IPCC Fourth Assessment Report: Climate Change 2007
Climate Change 2007: Working Group I: The Physical Science Basis

8.8.2 Simple Climate Models

As in the TAR, a simple climate model is utilised in this report to emulate the projections of future climate change conducted with state-of-the-art AOGCMs, thus allowing the investigation of the temperature and sea level implications of all relevant emission scenarios (see Chapter 10). This model is an updated version of the Model for the Assessment of Greenhouse-Gas Induced Climate Change (MAGICC) model (Wigley and Raper, 1992, 2001; Raper et al., 1996). The calculation of the radiative forcings from emission scenarios closely follows that described in Chapter 2, and the feedback between climate and the carbon cycle is treated consistently with Chapter 7. The atmosphere-ocean module consists of an atmospheric energy balance model coupled to an upwelling-diffusion ocean model. The atmospheric energy balance model has land and ocean boxes in each hemisphere, and the upwelling-diffusion ocean model in each hemisphere has 40 layers with inter-hemispheric heat exchange in the mixed layer.

This simple climate model has been tuned to outputs from 19 of the AOGCMs described in Table 8.1, with resulting parameter values as given in the Supplementary Material, Table S8.1. The applied tuning procedure involves an iterative optimisation to derive least-square optimal fits between the simple model results and the AOGCM outputs for temperature time series and net oceanic heat uptake. This procedure attempts to match not only the global mean temperature but also the hemispheric land and ocean surface temperature changes of the AOGCM results by adjusting the equilibrium land-ocean warming ratio. Where data availability allowed, the tuning procedure took simultaneous account of low-pass filtered AOGCM data for two scenarios, namely a 1% per year compounded increase in atmospheric CO2 concentration to twice and quadruple the pre-industrial level, with subsequent stabilisation. Before tuning, the AOGCM temperature and heat uptake data was de-drifted by subtracting the respective low-pass filtered pre-industrial control run segments. The three tuned parameters in the simple climate model are the effective climate sensitivity, the ocean effective vertical diffusivity, and the equilibrium land-ocean warming ratio. Values specific to each AOGCM for the radiative forcing for CO2 doubling were used in the tuning procedure where available (from Forster and Taylor, 2006, supplemented with values provided directly from the modelling groups). Otherwise, a default value of 3.71 W m–2 was chosen (Myhre et al., 1998). Default values of 1 W m–2 °C–1, 1 W m–2 °C–1 and 8°C were used for the land-ocean heat exchange coefficient, the inter-hemispheric heat exchange coefficient and the magnitude of the warming that would result in a collapse of the MOC, respectively (see Appendix 9.1 of the TAR).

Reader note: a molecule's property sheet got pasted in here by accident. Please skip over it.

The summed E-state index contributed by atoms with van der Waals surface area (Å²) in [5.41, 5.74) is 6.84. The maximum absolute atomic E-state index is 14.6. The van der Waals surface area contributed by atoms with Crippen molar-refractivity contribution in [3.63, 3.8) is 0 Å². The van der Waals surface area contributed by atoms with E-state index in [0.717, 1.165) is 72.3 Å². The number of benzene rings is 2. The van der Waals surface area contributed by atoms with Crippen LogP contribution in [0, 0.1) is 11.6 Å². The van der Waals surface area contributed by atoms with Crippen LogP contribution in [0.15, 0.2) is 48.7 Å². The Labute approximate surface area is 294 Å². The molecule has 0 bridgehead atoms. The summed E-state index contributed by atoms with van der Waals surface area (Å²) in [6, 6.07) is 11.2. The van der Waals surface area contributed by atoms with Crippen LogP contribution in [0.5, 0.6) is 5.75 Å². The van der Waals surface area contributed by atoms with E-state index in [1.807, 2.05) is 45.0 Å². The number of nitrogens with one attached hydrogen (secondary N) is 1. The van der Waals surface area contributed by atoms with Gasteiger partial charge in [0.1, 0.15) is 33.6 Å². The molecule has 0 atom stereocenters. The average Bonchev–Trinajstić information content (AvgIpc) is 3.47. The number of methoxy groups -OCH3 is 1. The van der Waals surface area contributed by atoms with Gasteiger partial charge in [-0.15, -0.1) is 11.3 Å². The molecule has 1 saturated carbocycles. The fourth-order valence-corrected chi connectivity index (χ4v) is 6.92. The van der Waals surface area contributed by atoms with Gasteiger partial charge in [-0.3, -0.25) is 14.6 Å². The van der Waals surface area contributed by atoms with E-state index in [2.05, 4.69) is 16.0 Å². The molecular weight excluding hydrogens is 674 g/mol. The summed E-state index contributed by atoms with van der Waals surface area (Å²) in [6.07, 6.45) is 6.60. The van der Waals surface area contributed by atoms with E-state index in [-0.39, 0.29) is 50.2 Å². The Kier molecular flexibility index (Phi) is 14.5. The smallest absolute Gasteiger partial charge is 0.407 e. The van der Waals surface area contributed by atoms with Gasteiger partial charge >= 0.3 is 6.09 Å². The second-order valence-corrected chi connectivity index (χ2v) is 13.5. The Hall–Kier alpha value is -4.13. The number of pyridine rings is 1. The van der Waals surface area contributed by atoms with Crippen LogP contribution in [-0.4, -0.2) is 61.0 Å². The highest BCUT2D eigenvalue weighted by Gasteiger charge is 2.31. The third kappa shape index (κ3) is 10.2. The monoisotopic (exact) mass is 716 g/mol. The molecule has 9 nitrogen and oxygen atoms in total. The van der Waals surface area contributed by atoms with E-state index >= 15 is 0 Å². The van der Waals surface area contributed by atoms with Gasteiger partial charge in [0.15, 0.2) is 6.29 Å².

The obtained best-fit climate sensitivity estimates differ for various reasons from other estimates that were derived with alternative methods. Such alternative methods include, for example, regression estimates that use a global energy balance equation around the year of atmospheric CO2 doubling or the analysis of slab ocean equilibrium warmings. The resulting differences in climate sensitivity estimates can be partially explained by the non-time constant effective climate sensitivities in many of the AOGCM runs. Furthermore, tuning results of a simple climate model will be affected by the model structure, although simple, and other default parameter settings that affect the simple model transient response.